Jen Hirsh ’08 speaks of the trials and tribulations of being on tour. She recently completed a tour of the northeast promoting her new album Myself in Two.

June 13 – Middle East Upstairs – Boston, MA

The first night of the tour was a perfect way to start off. Coming back to Boston after 3 years was definitely different, but it was great to be in a familiar city. It is so hard to promote your show in a city where you don’t live anymore, which makes it all the more rewarding when people come out to support. I booked most of these shows myself and I hadn’t been fully aware of the local bills I was joining, like this particular night at the Middle East. I played with my guitarist, Adam Tressler, duo style, in between a couple of Reggae/Dub/Dance groups. Needless to say our set wasn’t as “fitting’ as it could’ve been for the evening, but we were in Boston with a Berklee band on the bill, 6th Degree, so the appreciative crowd enjoyed our set regardless. For a Monday night when the Bruins were playing, we had a fabulous turnout and a very excited crowd. Berklee staff members Marjorie O’Malley and Peter Gordon even surprised me at the show so it was a great way to end the night!

June 15 – The Living Room – New York, NY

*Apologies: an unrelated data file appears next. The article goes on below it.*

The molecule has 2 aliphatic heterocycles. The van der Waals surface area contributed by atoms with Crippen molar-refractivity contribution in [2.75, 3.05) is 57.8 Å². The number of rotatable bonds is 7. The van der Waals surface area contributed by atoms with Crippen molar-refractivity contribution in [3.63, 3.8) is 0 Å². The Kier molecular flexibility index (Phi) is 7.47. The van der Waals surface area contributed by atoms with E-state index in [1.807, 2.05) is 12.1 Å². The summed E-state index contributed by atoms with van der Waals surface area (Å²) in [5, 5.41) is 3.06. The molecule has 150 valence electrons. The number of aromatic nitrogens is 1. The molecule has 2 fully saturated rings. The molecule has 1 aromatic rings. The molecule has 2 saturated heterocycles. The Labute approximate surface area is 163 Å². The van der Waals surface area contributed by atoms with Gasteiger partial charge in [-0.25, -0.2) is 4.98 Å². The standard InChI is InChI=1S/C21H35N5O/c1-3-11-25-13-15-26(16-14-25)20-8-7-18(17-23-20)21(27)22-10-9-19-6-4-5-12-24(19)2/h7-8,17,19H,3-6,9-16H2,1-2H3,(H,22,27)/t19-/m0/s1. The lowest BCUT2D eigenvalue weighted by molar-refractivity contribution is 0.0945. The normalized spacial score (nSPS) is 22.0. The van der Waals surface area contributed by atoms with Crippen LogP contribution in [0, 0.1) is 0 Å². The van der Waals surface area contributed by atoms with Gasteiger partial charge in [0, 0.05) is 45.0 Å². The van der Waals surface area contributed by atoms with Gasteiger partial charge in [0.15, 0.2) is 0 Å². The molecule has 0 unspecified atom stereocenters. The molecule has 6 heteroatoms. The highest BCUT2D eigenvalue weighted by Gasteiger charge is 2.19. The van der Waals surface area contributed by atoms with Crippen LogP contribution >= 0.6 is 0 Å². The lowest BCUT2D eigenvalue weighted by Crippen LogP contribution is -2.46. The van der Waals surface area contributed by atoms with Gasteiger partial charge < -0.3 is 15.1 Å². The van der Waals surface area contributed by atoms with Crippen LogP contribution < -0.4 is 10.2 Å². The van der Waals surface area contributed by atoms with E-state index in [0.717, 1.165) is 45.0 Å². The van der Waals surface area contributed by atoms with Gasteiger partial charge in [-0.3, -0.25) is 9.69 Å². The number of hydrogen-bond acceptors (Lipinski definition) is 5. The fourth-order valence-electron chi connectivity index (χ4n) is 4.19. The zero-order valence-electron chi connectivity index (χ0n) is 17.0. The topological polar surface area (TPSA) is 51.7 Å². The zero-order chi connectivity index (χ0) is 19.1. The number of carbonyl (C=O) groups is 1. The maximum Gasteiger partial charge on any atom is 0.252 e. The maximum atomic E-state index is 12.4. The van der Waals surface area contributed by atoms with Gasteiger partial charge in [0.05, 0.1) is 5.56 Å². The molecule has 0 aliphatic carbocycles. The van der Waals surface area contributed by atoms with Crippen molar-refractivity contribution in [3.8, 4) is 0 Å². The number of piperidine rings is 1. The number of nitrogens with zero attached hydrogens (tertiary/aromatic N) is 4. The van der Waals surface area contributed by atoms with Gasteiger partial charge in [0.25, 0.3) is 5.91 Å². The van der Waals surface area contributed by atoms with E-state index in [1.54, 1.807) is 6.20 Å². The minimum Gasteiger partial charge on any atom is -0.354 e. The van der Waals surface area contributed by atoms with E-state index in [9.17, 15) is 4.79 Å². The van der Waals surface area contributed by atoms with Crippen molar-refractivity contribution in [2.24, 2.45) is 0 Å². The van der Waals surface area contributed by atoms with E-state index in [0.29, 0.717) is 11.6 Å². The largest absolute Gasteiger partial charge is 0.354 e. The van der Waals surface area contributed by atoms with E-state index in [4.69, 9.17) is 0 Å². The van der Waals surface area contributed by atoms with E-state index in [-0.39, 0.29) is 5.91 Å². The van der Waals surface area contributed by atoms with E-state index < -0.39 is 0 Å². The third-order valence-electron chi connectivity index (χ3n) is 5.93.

This show was not only the best of the tour, but the best show I’ve played to this date. It is so exciting playing to a packed house filled with familiar faces, as well as new ones! This show was also the only one I played with a full band. Since I was just living in New York City last year, I still know a ton of musicians who have played my music before. I knew in rehearsal that this was going to be killer! We were all so present and in the moment, nothing could’ve thrown us off track. My publicist lives in New York City so she had a fabulous writer from a popular blog (Bowery Boogie) come out and he wrote a fabulous review right away! This show was very memorable because during the song Room So Big I got my first NYC standing ovation!! The room was so attentive and reactive; it was amazing to have such a special moment like that! I think I even shed a few tears when I saw people start standing up during the song it was THAT powerful. It was also amazing to see some old fans bring 4 + people with them! This is how it happens, people tell their friends, who tell their friends. We, as artists, cannot forget to stay close to our fans because they are the only thing that will make this happen for us.